RR:C19 Evidence Scale rating by reviewer:
Potentially informative. The main claims made are not strongly justified by the methods and data, but may yield some insight. The results and conclusions of the study may resemble those from the hypothetical ideal study, but there is substantial room for doubt. Decision-makers should consider this evidence only with a thorough understanding of its weaknesses, alongside other evidence and theory. Decision-makers should not consider this actionable, unless the weaknesses are clearly understood and there is other theory and evidence to further support it.
In this article, the authors have used high throughput serum epitope repertoire analysis (SERA) and protein-based immunome-wide association studies (PIWAS) to show that the mutations in the B.1.1.7 variant of SARS-CoV-2 do not render existing antibodies to bind to the viral targets. Based on the 579 COVID-19 samples, the authors have shown that the mutations in the spike protein of the B.1.1.7 variant do not have a direct overlap with the epitope hotspots and the only 0.3% of the cases may show immune evasion due to the del144, N501Y, A570D, and P681H mutations. The D3L mutation in the Nucleoprotein reduces PIWAS signal in 1.5% of COVID patients however the S235F substantially increases epitope and antigen scores. The mutation in the NS8 shows reduces PIWAS signal in 2.5% of the COVID patients. However, the NS8 is unlikely to play a role in any immune protection.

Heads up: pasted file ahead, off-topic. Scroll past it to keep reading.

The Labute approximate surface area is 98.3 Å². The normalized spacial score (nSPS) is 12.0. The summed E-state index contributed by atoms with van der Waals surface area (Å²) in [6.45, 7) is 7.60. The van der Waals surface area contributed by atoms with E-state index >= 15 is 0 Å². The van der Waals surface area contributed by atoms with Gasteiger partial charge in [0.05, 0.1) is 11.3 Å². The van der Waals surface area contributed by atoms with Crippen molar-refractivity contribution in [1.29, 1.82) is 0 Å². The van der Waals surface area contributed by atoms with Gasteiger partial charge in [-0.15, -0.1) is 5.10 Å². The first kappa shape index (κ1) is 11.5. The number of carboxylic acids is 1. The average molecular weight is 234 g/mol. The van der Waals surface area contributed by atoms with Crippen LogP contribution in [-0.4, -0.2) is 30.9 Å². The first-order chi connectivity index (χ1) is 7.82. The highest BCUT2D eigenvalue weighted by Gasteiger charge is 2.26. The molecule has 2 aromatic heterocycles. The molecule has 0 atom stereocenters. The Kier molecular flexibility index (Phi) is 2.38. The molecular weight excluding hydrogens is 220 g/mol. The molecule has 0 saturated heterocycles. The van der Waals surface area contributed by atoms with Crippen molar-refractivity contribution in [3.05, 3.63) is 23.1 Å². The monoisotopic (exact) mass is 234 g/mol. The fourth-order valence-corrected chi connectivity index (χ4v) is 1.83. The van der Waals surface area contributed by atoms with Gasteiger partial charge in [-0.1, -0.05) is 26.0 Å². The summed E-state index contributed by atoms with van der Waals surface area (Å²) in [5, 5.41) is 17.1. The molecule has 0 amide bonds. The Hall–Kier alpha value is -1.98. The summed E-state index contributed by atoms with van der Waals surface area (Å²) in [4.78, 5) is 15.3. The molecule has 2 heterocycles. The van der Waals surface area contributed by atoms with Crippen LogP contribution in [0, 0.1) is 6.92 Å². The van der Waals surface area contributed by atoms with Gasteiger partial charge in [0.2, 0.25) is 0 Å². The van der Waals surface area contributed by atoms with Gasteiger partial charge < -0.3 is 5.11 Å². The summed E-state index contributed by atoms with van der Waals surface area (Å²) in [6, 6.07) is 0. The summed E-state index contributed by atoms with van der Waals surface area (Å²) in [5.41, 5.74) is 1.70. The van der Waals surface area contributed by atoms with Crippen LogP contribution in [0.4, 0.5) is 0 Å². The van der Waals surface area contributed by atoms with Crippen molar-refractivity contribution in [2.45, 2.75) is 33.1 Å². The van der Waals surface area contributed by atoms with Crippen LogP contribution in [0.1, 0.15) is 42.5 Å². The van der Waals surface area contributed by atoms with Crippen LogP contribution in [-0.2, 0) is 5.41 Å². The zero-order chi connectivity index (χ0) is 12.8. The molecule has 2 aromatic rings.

The authors have claimed that in the majority of COVID-19 cases, the mutations of the B.1.1.7 strain may not render the antibody responses to the linear epitopes from wild spike glycoprotein and nucleoprotein. However, these findings must be verified with structural analysis and other assays. The study did not consider the COVID-19 vaccinated samples, therefore, the responses of the currently administered vaccines against the B.1.1.7 strain are not known. Therefore, there is no evidence to claim if the currently available vaccines will be ineffective against the B.1.1.7 strain.
It’s a preliminary report and authors need to use more samples and also need to demonstrate the efficacy of the currently available wild spike glycoprotein and nucleoprotein–based vaccines against the B.1.1.7 strain with real-time data so that a definite conclusion can be drawn.